I can’t think of anything to write about tonight so I am just going to start writing and see if anything comes out of my head in opposition to my writer’s block. Maybe I should simply describe the above photo. I took this shot back in 2005. It was a late winter evening, and I was finishing up an afternoon of deer stalking. Now, I’m no hunter, but the act of stalking and photographing a deer is fun for me. Such curious creatures, I doubt they feel my intrusion into their area is much of a nuisance, especially since I’m not trying to murder them. Their legs are so stick-like, even the pattern of winter-shorn trees is effective camouflage from 20 feet away. So if I ever get too close, they can simply melt away into the thicket, their footfalls as revealing as a dropped stone. The day fell away to darkness and night surrounded the trail quickly. Normally I’d heed the oft-echoed fears of my mother and sisters and steer clear of the forest after dark, but as is true with a lot of photography, exiting one’s comfort zone often reveals moments you wouldn’t otherwise capture.
A bright moon lit the sky and the ice-covered lagoon. It was bright enough to see what I was doing, but cheap lenses and a small camera sensor made photographing the scene, even with a long exposure of 1/8th of a second at ISO 800, noisy and frustrating. Years later, the editing tools have brought this image back to life with effective noise reduction and more interesting color processing options.
Still can’t think of something to write about. OK, tonight I watched a movie entitled The Exploding Girl. It is an independent film about an epileptic girl who worries over her fledgling boyfriend who’s away for the summer. At the same time, an old friend of hers, a boy she’s known since grade school, stays with her and her mother in New York City. The story as I’ve described it here encompasses the entire length of the film. Not much else happens. It has a documentary feel pushed to the point of seeming like you are watching raw unedited original footage. It’s like watching someone sleep. Have you ever watched someone sleep before? It’s interesting. There’s a lot going on in the simplicity of the act. You can look away and miss something subtle, but if you look back, the overall impression may or may not remain the same. It’s the ultimate quiet moment, like a lull in the conversation during a first date. There’s something happening there in the eyes, even if one set is closed.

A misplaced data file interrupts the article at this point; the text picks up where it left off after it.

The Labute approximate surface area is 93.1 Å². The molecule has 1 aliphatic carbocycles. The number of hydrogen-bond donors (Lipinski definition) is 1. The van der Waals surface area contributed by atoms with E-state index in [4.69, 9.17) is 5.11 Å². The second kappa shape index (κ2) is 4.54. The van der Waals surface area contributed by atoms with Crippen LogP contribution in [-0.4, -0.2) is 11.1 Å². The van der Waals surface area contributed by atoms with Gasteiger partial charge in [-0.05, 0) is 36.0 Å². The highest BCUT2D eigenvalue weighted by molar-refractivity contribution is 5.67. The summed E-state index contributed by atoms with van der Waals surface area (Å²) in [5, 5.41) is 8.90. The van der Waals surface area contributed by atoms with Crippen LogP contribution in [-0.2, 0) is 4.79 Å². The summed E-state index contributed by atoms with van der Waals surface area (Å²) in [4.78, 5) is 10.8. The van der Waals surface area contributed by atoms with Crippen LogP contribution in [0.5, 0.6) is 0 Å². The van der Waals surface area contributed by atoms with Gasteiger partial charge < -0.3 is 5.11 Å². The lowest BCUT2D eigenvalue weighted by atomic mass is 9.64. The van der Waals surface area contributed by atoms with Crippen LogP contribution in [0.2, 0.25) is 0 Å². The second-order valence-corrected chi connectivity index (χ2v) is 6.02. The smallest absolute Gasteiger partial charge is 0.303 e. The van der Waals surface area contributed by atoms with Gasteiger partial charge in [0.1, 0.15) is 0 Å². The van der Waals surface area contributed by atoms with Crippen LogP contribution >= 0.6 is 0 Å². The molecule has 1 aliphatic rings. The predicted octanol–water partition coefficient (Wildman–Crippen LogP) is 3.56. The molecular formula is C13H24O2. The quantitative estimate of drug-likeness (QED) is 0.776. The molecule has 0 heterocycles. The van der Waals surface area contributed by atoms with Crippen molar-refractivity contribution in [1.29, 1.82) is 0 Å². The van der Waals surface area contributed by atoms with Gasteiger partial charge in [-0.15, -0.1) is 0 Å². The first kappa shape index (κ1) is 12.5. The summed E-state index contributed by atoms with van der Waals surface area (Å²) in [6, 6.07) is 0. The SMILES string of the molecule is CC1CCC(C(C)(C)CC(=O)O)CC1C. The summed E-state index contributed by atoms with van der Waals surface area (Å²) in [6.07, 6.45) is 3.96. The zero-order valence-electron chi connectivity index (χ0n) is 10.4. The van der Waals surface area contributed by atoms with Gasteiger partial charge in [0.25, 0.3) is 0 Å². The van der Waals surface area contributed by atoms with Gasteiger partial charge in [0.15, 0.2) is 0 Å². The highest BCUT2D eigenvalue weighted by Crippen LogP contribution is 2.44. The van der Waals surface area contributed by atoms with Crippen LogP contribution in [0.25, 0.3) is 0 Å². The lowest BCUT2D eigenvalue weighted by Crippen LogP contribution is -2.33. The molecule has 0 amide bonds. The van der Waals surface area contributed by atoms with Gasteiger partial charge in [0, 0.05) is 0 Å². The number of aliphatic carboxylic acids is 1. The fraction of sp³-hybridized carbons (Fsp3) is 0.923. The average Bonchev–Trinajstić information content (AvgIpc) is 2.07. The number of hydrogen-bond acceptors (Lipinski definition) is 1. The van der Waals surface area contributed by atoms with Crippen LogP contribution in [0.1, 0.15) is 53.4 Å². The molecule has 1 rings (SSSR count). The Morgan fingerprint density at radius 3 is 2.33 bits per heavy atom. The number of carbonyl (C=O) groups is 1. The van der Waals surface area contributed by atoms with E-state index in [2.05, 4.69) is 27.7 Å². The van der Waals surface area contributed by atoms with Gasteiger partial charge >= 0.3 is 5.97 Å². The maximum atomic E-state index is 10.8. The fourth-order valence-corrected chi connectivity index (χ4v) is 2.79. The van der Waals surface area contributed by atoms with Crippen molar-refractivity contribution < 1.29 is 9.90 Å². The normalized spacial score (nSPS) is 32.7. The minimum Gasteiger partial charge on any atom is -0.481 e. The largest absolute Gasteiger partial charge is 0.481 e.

The title is interesting. It makes me want to think more about what it’s like being a man in a world of 50% women, more or less. They’re different. We’re different. Like I could try to imagine the reaction to the following story of mine, but I’d probably misjudge what words would bloom smoke-like into the conversation pool:
The other day, I saw a video on how to get rid of small dents in your car by using canned air, that dust-removing compressed air. If you’ve ever held one of those cans upside down, liquefied compressed air shoots out at a few hundred degrees below zero. The video explains that if you just heat up the dent with a hair-dryer, then spray some of this liquid air onto the dent, the dent will magically pop out. So not having an extension cord, I just ran my car for a while until the engine heated up the hood (where most of the dents were). I then sprayed some of the liquid air onto the hood with no apparent results. I brushed some of the dirt off of the hood, tried again, but no joy. So I went back inside and washed my hands. I ordered dinner, sat down to eat and as I was licking the pizza off of my fingers, I tasted this foul bitterness on my fingers. It tasted like some sort of poison. So I didn’t swallow my spit, I went to the kitchen sink and spit out the foul taste. I re-washed my hand and re-taste-tested my finger. The bitterness was still there. More washing and more tasting didn’t seem to help. Thoughts of having a stroke or some other neurological event entered my mind because of years of living in a Psychiatric household (my dad is a Psychiatrist). I heard that if you are having a stroke, you often smell almonds. Or maybe if you are being poisoned by Arsenic, you smell almonds. Either way, there’s some small bit of flawed knowledge swimming around my brain involving bitter tastes and health issues. But I resolved that the problem was that the spray had permeated my fingers down several layers of skin and the only solution was to let my body squeeze the poison out over time.
So I imagine I know what the typical female reaction would be to that story, but I also know that I am just as likely to be wrong about the reaction. See, that’s what’s so great about having someone else in your life to challenge what you think you know. I can predict what I think will happen. It’s a natural product of my brain’s pattern-recognition software to analyze situations and use what I’ve learned from years of experience to predict what a girl would say at the end of the above italicized paragraph. But it’s just as likely that the girl will explode in front of my eyes. Ultimately I don’t know what’s going to happen. And that’s what makes life here in Earth so interesting and wonderful.